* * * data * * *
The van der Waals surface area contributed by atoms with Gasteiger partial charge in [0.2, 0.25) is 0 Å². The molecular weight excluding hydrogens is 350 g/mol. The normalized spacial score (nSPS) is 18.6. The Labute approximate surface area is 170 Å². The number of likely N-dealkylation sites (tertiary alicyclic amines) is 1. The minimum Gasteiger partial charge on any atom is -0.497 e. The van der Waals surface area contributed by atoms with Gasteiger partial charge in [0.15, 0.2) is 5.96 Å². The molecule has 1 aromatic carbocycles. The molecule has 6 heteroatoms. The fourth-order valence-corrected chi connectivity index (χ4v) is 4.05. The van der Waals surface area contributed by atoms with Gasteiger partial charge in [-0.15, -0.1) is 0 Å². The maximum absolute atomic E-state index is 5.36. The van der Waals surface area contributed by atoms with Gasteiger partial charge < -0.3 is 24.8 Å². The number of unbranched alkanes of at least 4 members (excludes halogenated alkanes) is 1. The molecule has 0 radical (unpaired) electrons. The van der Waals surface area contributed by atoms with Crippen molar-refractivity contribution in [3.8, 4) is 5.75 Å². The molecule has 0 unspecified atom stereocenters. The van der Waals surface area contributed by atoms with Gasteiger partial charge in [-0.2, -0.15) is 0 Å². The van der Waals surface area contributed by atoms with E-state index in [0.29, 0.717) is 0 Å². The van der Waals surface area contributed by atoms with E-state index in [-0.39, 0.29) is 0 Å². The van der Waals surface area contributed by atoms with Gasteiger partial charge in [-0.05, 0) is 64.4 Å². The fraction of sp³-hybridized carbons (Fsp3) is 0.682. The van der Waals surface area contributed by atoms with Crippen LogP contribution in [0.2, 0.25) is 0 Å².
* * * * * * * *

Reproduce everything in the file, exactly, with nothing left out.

The van der Waals surface area contributed by atoms with Gasteiger partial charge in [0.2, 0.25) is 0 Å². The molecular weight excluding hydrogens is 350 g/mol. The normalized spacial score (nSPS) is 18.6. The Labute approximate surface area is 170 Å². The number of likely N-dealkylation sites (tertiary alicyclic amines) is 1. The minimum Gasteiger partial charge on any atom is -0.497 e. The van der Waals surface area contributed by atoms with Gasteiger partial charge in [0.15, 0.2) is 5.96 Å². The molecule has 1 aromatic carbocycles. The molecule has 6 heteroatoms. The fourth-order valence-corrected chi connectivity index (χ4v) is 4.05. The van der Waals surface area contributed by atoms with Gasteiger partial charge in [-0.15, -0.1) is 0 Å². The maximum absolute atomic E-state index is 5.36. The van der Waals surface area contributed by atoms with Gasteiger partial charge < -0.3 is 24.8 Å². The number of unbranched alkanes of at least 4 members (excludes halogenated alkanes) is 1. The molecule has 0 radical (unpaired) electrons. The van der Waals surface area contributed by atoms with Crippen molar-refractivity contribution in [3.8, 4) is 5.75 Å². The molecule has 0 unspecified atom stereocenters. The van der Waals surface area contributed by atoms with Gasteiger partial charge in [-0.2, -0.15) is 0 Å². The van der Waals surface area contributed by atoms with E-state index in [0.29, 0.717) is 0 Å². The van der Waals surface area contributed by atoms with E-state index in [-0.39, 0.29) is 0 Å². The van der Waals surface area contributed by atoms with Gasteiger partial charge in [-0.05, 0) is 64.4 Å². The fraction of sp³-hybridized carbons (Fsp3) is 0.682. The van der Waals surface area contributed by atoms with Crippen LogP contribution in [0.2, 0.25) is 0 Å².